“Which basically means ad sales,” he says. “And weirdly, the ad sales team has been more supportive probably than the tech evangelism team was, just in that they understand that we’re trying to operate a responsible business in a specific way.”

He continues: “The support from AMC is nice. We have really robust legal support that I think most indie games of the size that we work on [can benefit from]. A lot of our games, because they’re cartoony, have parody elements in them, so it’s nice to have TV lawyers who can call South Park’s lawyer, and be like, ‘Hey, can you advise us on parody and how to do it properly?’ And we have a risk management team. That’s kind of boring, but making sure everybody has insurance is important!”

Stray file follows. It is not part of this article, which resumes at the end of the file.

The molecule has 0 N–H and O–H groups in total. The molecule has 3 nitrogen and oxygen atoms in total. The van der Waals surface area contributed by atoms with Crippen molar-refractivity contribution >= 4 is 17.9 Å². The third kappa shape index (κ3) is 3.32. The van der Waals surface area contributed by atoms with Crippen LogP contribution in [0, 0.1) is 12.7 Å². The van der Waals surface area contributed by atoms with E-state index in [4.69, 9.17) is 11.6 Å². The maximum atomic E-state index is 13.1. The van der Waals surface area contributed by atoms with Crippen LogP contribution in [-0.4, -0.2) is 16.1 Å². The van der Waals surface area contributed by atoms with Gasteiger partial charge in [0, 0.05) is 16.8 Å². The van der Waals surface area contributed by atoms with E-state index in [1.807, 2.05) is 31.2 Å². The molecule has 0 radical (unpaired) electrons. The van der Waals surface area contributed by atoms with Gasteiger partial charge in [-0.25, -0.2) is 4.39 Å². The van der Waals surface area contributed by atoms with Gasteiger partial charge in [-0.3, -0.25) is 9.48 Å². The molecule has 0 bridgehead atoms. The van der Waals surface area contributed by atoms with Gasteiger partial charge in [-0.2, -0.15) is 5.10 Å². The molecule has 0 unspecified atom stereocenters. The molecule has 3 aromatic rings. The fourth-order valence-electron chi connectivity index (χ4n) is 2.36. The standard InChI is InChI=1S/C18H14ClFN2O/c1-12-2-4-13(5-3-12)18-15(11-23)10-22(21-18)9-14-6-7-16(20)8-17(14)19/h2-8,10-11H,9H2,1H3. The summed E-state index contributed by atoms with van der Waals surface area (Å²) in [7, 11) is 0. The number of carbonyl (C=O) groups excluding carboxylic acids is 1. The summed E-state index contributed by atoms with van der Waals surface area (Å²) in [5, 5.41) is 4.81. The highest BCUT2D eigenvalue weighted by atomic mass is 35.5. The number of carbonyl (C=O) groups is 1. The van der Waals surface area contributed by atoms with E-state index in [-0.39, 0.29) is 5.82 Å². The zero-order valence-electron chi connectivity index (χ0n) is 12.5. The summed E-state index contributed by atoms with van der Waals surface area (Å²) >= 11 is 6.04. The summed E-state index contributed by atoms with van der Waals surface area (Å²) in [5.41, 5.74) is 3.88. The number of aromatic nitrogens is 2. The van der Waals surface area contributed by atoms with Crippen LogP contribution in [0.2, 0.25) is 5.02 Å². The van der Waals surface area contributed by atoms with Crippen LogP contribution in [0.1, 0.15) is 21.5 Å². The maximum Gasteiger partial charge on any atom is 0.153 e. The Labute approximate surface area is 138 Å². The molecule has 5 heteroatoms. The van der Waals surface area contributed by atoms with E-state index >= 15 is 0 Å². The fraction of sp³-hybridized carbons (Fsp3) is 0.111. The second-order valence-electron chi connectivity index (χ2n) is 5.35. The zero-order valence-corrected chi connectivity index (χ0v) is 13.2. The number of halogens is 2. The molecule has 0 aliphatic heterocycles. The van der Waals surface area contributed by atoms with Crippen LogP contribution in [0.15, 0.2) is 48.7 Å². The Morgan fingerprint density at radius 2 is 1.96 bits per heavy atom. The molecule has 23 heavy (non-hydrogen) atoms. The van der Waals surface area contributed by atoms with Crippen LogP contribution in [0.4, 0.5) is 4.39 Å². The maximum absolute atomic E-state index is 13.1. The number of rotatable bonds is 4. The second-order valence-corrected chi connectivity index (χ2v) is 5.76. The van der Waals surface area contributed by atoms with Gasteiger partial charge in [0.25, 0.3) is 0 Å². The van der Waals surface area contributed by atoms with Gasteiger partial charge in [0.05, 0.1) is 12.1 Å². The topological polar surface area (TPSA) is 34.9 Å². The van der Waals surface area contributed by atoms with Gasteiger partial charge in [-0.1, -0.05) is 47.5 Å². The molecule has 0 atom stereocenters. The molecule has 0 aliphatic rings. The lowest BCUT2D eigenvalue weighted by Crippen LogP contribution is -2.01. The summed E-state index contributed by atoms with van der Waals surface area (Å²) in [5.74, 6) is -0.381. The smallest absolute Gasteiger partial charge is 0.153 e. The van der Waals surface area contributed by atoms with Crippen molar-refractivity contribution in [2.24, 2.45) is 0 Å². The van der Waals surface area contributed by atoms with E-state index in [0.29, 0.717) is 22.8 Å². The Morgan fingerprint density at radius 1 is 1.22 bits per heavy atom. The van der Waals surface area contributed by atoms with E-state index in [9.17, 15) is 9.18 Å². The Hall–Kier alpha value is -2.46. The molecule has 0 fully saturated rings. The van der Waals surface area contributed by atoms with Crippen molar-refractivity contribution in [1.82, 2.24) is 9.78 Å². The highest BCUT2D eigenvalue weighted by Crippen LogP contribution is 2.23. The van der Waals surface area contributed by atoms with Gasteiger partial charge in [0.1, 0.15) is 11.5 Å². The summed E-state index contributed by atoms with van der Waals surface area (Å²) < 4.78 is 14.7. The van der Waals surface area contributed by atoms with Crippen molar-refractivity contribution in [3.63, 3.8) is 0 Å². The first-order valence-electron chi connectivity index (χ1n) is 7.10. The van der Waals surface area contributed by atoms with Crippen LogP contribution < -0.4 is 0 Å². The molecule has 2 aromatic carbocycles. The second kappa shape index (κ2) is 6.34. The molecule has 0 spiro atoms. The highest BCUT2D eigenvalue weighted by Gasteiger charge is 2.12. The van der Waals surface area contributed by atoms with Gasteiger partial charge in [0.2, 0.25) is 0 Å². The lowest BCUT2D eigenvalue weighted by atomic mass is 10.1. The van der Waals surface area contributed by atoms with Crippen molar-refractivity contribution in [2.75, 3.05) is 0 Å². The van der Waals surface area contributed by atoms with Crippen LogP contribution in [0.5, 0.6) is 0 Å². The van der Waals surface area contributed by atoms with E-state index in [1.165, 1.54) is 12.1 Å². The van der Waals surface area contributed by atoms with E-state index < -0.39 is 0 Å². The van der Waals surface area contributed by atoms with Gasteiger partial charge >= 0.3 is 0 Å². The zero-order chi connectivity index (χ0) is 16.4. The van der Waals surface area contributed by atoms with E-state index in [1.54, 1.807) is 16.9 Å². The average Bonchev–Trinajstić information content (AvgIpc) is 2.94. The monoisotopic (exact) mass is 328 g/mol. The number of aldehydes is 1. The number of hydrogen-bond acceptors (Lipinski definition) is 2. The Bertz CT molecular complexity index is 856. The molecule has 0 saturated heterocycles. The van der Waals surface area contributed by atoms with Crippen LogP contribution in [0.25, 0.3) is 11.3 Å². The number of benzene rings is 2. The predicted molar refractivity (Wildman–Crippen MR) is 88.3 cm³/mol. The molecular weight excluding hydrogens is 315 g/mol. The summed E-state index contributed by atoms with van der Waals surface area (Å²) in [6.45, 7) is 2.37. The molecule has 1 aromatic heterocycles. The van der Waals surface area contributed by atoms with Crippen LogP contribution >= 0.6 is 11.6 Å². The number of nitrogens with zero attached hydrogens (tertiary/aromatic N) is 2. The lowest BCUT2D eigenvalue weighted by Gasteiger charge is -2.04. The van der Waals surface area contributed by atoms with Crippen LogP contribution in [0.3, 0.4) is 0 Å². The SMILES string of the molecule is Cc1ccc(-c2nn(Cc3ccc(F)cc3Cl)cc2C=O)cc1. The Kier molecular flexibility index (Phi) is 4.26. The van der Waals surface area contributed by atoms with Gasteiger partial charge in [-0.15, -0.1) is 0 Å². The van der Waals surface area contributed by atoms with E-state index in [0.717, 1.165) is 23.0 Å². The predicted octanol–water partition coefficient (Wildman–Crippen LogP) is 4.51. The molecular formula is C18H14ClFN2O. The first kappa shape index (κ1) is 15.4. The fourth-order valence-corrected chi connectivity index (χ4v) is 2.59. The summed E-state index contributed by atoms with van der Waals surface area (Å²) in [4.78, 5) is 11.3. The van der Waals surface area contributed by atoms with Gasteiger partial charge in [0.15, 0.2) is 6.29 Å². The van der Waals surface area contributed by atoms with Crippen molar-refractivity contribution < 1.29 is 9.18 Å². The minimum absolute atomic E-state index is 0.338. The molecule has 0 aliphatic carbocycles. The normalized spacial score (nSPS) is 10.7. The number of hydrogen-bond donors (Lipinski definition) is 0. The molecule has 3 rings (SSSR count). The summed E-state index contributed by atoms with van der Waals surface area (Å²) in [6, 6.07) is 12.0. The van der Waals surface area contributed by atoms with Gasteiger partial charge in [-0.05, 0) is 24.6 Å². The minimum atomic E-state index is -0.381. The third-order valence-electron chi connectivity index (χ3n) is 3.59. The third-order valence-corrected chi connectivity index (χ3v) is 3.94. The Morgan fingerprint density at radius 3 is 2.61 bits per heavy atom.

That also means benefitting from things like AMC’s DEI team, he continues, which came in handy when working on the Fabulous Fear Machine, which is a game about urban legends and scary stories, with many urban legends initially relying on sexist or racist tropes.

“A lot of them are about chasing women down and that kind of stuff, or a woman opens the door and a bad guy gets her,” Ferrari points out. “So, we actually went to the same DEI team who advises on the TV shows, and we showed them all of the art and all of the stories we were telling in that game, and we were like, ‘Hey, could you tell us what we could do to either soften some of those problematic aspects, or how could we twist them to bring them more into a more contemporary discussion or zeitgeist?'”